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Positive Impacts of COVID-19 On Himalayan Flora – The Kamals Of The Mountains


COVID-19 has affected human life relentlessly and has caused catastrophes in every sector of human life – travel, medical, hospitality, etc. But it has also shown positive effects on the environment – particularly the flora and fauna. And this includes the wild flowers growing at higher altitudes in the Himalayas, particularly the Brahma Kamal and other kamals of the Saussurea family.

Please read the published version at: https://www.transcontinentaltimes.com/rare-himalayan-flowers-blooming-amid-pandemic-pollution-reduction.html

Environmental effect

Low levels of pollution have been reported from all over the Himalayas because of no tourism activity as well as low local movement due to the lockdowns. This has caused the vegetation and flora of the mountains to change their patterns of existence. Flowers have been reported to be blooming off season, even after the monsoons.

Flowers like Brahma kamal, a rare flower of the thistle tribe of plants, native to the Himalayas, grows at elevations between 4,000 – 5,000 meters. Recently it has been spotted blooming at lower altitudes of 3000 meters in Uttarakhand’s Chamoli district, and also in other parts of the state.

Team Transcontinental Times spoke to a few local residents of village Wan, Uttarakhand and also to a local conversationalist, Brijeshwar Singh, who were unanimous in their views, that absence of tourist activity during lockdown helped in reducing the pollution, and this helped the flowers to expand their territory as well as season.

The Kamals of the mountains

The Kamals of the mountains with a common generic name Saussurea, belong to the Cynareae tribe and are known as the thistles of the dicotyledonous family Asteraceae. Varieties of flowers under the genus Saussurea include Brahma Kamal, Saw-wort or Snow Lotus, Fen Kamal, etc. and are native to the Himalayas. They bloom during mid-monsoon months amongst the rocks and grasses of alpine meadows, and sides of lakes and streams. These plants are extremely rare and are famous for their beautiful flowers as well as their usage in traditional and Tibetan medicine. All these species found in the cold mountain environments are restricted to high mountain ranges and are habituated to strong winds, intense cold, and perpetual snow.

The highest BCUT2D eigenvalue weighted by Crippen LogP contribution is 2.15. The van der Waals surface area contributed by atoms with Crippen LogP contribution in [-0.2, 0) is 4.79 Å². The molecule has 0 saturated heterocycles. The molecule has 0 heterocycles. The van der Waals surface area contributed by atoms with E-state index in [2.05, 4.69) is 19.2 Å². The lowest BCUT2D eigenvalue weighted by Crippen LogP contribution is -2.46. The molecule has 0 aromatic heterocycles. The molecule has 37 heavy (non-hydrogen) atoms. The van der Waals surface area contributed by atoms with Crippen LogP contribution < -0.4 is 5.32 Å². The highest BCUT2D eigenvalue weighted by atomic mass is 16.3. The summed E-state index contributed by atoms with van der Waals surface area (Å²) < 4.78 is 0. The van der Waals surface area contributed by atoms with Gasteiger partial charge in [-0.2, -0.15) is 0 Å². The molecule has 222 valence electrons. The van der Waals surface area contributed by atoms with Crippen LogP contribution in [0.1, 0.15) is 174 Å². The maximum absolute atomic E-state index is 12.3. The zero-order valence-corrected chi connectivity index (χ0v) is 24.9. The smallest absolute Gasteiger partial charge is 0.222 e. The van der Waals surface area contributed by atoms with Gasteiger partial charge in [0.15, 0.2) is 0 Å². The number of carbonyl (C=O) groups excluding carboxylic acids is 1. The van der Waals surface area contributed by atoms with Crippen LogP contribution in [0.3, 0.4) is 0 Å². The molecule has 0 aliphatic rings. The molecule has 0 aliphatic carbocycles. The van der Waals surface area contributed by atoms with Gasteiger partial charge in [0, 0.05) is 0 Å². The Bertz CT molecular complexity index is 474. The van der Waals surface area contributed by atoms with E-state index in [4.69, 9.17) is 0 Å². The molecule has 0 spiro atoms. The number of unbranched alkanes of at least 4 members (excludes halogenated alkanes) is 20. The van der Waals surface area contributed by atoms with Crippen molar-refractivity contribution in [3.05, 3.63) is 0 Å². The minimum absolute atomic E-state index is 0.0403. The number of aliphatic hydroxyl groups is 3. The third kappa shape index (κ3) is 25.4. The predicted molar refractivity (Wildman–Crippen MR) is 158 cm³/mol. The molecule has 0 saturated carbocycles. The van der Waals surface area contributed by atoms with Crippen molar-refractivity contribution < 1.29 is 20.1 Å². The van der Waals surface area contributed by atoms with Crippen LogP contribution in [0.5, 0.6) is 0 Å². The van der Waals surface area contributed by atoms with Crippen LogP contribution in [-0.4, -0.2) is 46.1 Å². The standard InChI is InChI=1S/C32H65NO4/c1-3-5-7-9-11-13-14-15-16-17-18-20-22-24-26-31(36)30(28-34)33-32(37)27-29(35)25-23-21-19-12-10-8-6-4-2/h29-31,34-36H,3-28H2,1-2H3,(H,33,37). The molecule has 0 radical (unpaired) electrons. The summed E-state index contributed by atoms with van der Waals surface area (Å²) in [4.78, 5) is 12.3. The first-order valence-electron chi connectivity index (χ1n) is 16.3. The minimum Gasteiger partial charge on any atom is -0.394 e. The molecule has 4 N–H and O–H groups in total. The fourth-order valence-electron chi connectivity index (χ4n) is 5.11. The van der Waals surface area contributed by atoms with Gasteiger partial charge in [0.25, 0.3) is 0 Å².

Brahmakamal (Saussurea Obvallata)

Locally known as Kon, Kapfu, or Vansembruu, Brahma Kamal is the holiest member of the family and is the state flower of Uttarakhand. It blooms during mid-monsoon (July-August). Flower heads are purple. Brahma Kamal, a perennial growing to 0.3 meter (1 ft.) is a helpful medicine to treat fevers, bone ache, intestinal ailments, cough, and cold.

Also known as the Lotus of Brahma, this flower is considered the king of Himalayan flowers and is named after Lord Brahma – the Hindu god of creation. The flower is sacred to the locals, and finds mention in the Puranas. Associated with the birth of Hindu god, Ganesha, it also finds mention in epics like Ramayana and Mahabharata. Brahma Kamal is a prized offering during pujas in the holy shrines of the state like Kedarnath, Badrinath and Tunganath.

The rare flower, also known as Golden Lotus provides spiritual happiness to the person who is fortunate to see it. It is not easy to see the flower as it blooms in the late evening and withers quickly.  

Kasturi Kamal (Saussurea gossypiphora) grows at an elevation of 4300–5600 meters, and is believed to guard against evil spirits. The flower has a strong fragrance similar to that of a Kasturi deer. Hence the oil extracted from the roots of the plant is used in high-grade perfumes, and in the preparation of hair oil.

Kasturi Kamal plant looks like a woolly snowball. The stem is stout, is 10–20 cm long with linear leaves. The flower heads like disc florets compactly clustered at the top of the stem bloom between July– September.

The plant of Phen Kamal (Saussurea simpsoniana) looks like that of a Kasturi Kamal, but can be distinguished by their purple flower-heads exposed outside the wool. The flowering season is July–October in drier areas at an altitude of 4400–5600 m. The roots of Phen Kamal are used as an insecticide for woolens fabrics, and in manufacture of incense.

Other forms of the flowers of this family are also seen and the Grass-leaved Saw-wort or Ghoogee (Saussurea obvallata graminifolia) and Snow Lotus (Saussurea tridactyla) flower during August–October.

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